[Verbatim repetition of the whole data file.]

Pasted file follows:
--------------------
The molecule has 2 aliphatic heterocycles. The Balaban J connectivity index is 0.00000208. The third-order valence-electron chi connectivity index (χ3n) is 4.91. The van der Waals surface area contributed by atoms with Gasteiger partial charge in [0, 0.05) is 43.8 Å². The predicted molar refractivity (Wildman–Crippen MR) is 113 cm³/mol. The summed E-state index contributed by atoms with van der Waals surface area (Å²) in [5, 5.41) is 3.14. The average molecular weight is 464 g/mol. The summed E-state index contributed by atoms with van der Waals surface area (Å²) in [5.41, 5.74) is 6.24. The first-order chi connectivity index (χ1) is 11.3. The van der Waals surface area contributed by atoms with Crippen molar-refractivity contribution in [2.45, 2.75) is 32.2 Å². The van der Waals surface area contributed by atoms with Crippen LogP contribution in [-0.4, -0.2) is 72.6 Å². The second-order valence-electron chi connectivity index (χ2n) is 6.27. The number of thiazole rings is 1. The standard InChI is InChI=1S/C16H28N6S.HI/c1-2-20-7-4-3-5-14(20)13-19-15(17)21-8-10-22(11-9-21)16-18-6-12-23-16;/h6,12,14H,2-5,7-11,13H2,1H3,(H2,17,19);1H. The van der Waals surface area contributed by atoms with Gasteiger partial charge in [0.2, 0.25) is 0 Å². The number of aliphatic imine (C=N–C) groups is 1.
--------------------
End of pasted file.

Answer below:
The molecule has 2 aliphatic heterocycles. The Balaban J connectivity index is 0.00000208. The third-order valence-electron chi connectivity index (χ3n) is 4.91. The van der Waals surface area contributed by atoms with Gasteiger partial charge in [0, 0.05) is 43.8 Å². The predicted molar refractivity (Wildman–Crippen MR) is 113 cm³/mol. The summed E-state index contributed by atoms with van der Waals surface area (Å²) in [5, 5.41) is 3.14. The average molecular weight is 464 g/mol. The summed E-state index contributed by atoms with van der Waals surface area (Å²) in [5.41, 5.74) is 6.24. The first-order chi connectivity index (χ1) is 11.3. The van der Waals surface area contributed by atoms with Crippen molar-refractivity contribution in [2.45, 2.75) is 32.2 Å². The van der Waals surface area contributed by atoms with Crippen LogP contribution in [-0.4, -0.2) is 72.6 Å². The second-order valence-electron chi connectivity index (χ2n) is 6.27. The number of thiazole rings is 1. The standard InChI is InChI=1S/C16H28N6S.HI/c1-2-20-7-4-3-5-14(20)13-19-15(17)21-8-10-22(11-9-21)16-18-6-12-23-16;/h6,12,14H,2-5,7-11,13H2,1H3,(H2,17,19);1H. The van der Waals surface area contributed by atoms with Gasteiger partial charge in [0.2, 0.25) is 0 Å². The number of aliphatic imine (C=N–C) groups is 1.